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*Lewis Adams was born on this date in 1842. He was a Black businessman, educator, and public policy administrator.
Adams was born a slave, became a successful tradesman, and was the founding force behind the establishment of the Tuskegee Institute. Little is known of his early life. It is known, however, that despite having no formal education, Adams could read, write, and speak several languages. He was also an experienced tinsmith, harness-maker, and shoemaker. He was married to "Sallie" Sarah Adams, and they had sixteen children.
Before the American Civil War, Macon County, Alabama, was a flourishing community based upon cotton agriculture. The county seat of Tuskegee was a cultural and educational center with several schools.
During Reconstruction, Adams, a leader in the Black community, was approached by two white politicians who wanted (through him) to secure the Black vote for them in the 1880 election. Adams agreed but only if the two would support establishing a college for Blacks in the county seat of Tuskegee. The deal was struck, and the two men were elected to the legislature. George W. Campbell, a former slave owner, worked closely with Adams to bring the college to Tuskegee.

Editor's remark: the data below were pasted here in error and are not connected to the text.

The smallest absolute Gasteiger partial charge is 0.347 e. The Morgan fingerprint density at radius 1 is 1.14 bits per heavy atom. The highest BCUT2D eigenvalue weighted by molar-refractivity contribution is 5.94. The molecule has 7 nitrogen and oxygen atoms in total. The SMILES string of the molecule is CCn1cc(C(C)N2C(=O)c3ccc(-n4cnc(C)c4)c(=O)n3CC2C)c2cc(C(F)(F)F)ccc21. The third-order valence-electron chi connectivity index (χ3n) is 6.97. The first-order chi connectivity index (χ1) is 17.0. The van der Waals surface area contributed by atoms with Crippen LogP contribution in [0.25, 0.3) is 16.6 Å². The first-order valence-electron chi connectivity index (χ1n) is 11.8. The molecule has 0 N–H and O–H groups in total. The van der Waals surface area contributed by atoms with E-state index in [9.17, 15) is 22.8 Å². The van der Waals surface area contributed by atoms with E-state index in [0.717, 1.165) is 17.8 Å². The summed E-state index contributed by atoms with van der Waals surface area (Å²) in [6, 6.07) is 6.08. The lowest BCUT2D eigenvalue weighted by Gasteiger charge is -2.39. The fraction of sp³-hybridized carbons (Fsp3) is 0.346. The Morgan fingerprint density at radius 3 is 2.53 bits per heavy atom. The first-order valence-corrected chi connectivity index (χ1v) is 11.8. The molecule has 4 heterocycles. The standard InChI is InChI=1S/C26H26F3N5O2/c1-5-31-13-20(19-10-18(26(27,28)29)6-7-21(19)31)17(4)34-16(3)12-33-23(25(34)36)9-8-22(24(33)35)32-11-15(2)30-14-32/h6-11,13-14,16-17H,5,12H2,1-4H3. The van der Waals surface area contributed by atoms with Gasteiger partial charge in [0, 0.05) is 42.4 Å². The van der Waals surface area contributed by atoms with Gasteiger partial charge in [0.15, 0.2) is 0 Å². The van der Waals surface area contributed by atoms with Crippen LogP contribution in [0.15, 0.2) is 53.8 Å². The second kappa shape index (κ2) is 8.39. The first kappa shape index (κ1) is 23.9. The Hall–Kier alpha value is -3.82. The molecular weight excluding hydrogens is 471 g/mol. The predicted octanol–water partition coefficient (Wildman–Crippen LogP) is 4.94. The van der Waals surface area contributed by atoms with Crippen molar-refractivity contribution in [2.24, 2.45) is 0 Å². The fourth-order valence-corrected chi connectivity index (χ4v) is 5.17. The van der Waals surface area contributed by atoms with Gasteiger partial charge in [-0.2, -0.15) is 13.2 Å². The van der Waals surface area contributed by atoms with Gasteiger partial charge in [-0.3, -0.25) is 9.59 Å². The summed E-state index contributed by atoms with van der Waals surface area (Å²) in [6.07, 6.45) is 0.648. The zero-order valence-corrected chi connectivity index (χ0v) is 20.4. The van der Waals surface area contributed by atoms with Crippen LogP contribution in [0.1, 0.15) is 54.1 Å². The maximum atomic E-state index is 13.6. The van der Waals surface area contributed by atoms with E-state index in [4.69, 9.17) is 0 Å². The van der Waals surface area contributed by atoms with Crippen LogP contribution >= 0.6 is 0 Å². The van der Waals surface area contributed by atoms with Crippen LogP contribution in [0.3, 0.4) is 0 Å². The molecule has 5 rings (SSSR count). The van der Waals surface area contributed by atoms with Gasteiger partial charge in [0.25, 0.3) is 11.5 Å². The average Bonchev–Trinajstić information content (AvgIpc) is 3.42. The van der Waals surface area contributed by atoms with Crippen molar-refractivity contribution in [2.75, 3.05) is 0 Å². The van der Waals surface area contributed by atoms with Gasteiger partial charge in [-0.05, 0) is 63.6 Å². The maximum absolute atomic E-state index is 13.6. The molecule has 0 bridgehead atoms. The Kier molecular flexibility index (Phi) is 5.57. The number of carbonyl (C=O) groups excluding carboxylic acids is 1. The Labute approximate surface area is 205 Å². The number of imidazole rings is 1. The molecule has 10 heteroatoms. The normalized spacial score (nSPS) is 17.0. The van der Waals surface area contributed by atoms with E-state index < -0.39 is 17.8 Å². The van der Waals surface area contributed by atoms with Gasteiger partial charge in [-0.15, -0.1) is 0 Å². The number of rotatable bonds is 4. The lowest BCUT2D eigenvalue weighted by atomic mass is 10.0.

In 1881, the legislature approved an act establishing the Tuskegee State Normal School to educate teachers. Adams and two other men were appointed commissioners, and with Campbell's help, they recruited a young Virginia educator from Hampton Institute, Booker T. Washington as the first principal at Tuskegee. Adams bought a "good" horse, a second-hand lumber wagon, a plow, a harness, and feed for the school.
Washington opened the school on July 4, 1881. Through the years, the other schools once located in Tuskegee closed or moved to other localities. Still, the educational institution that became Tuskegee University continues to be a center of learning and service for east Alabama, the entire state, the South, and the world. Lewis Adams died on April 30, 1905, in Tuskegee, Ala.